Jack Goldsmith has a new post today at the Hoover Institution’s blog The Briefing (and teased by Goldsmith in a post for Lawfare) on the interesting question, raised by the President’s Review Group on Intelligence and Communications Technologies, of whether intelligence policy should adhere to the “Front Page Rule.” The Review Group described this principle “that we should not engage in any secret, covert, or clandestine activity if we could not persuade the American people of the necessity and wisdom of such activities were they to learn of them as the result of a leak or other disclosure.” Unsurprisingly, some in the intelligence community have reacted negatively to this suggestion. For his part, Goldsmith advances what he describes as a “partial defense” of the Front Page Rule:
[W]hatever the status of the Front-Page Rule in the past, and whatever its status in other contexts, the intelligence community should employ a version of the rule going forward — at least in the specific context of communications intelligence that takes place in the homeland or that affects US persons abroad. I reach this conclusion for several reasons.
First, the counterfactual assumption of the Front-Page Rule is increasingly a reality: Secret intelligence actions . . . are increasingly difficult to keep secret. The reasons are familiar: The enormous growth in the size of the intelligence bureaucracy makes the larger number of secrets known to a larger number of people, thereby expanding the possibility of leaks. Technological changes in the storage and distribution of secrets push in the same direction, as Edward Snowden and Chelsea Manning and massive cyber thefts have shown dramatically in the last decade. Technology also empowers individuals outside government to coordinate in discerning “secret” intelligence actions, as the private discovery and monitoring of CIA rendition flights a decade ago shows. . . .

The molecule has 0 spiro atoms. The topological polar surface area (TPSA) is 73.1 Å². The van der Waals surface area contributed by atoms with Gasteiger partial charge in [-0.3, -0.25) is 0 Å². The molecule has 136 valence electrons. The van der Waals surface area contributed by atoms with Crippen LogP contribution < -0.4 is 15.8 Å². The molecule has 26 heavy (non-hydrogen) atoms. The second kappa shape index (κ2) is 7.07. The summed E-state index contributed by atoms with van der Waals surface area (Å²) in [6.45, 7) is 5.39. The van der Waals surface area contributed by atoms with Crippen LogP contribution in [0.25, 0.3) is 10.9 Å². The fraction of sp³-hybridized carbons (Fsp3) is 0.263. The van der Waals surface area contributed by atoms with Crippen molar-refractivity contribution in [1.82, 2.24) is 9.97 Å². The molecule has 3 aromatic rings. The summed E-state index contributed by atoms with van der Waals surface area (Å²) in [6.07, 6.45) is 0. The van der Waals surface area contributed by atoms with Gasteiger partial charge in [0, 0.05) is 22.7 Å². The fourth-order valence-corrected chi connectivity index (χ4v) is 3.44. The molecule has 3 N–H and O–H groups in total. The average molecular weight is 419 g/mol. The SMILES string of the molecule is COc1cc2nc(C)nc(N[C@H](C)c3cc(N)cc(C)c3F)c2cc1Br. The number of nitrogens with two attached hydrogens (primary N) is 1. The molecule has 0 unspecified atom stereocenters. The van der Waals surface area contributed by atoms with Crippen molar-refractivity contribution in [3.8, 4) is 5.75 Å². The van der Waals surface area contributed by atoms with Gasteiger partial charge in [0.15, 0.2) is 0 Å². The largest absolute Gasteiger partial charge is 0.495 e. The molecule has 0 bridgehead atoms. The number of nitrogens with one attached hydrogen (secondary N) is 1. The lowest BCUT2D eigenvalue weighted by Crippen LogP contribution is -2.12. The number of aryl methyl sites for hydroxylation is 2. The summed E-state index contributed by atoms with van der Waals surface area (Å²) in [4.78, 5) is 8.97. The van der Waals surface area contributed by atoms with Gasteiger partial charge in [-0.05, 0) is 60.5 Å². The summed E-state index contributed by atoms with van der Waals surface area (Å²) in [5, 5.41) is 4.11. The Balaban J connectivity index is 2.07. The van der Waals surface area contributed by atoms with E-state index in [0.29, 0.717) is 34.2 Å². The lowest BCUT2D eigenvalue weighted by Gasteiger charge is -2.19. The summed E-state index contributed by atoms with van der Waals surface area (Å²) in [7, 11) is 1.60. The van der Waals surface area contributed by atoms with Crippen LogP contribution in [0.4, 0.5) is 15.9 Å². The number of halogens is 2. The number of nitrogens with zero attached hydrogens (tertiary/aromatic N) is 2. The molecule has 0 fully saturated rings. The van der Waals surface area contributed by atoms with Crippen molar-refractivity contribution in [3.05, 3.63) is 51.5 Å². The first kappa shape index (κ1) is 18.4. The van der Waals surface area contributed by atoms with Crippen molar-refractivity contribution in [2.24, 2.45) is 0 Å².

Second, in a world where surveillance cannot regularly be kept secret, the US government must address new tradeoffs from its robust surveillance activities. Pre-Snowden, the US government faced few constraints in its collection and analysis other than what the law imposed, what its technology could achieve, and what its large budget permitted. Within these constraints, it could focus solely on the national security benefit side of communications surveillance, for there were few costs, and practically no political costs, to it. In the post-Snowden world, NSA collection programs are very costly along many dimensions, and the US government faces many tradeoffs and conflicting interests. . . .
Third, democratic theory argues for the Front-Page Rule. Secret intelligence action is always hard to square with democratic rule, but the tensions are less poignant when the intelligence action takes place outside the homeland against non-Americans. Secret intelligence actions in the homeland and against US persons abroad are especially hard to square when the American public has no inkling, based on public law, that the intelligence effort is being undertaken (and in fact might plausibly think that the collection is unlawful). . . .
Goldsmith goes on to highlight some changes in approach to US policy that he believes this outlook suggests. You can read his full post here.
What do you think?
Richard B. Eisenberg
Office of the General Counsel
U.S. Air Force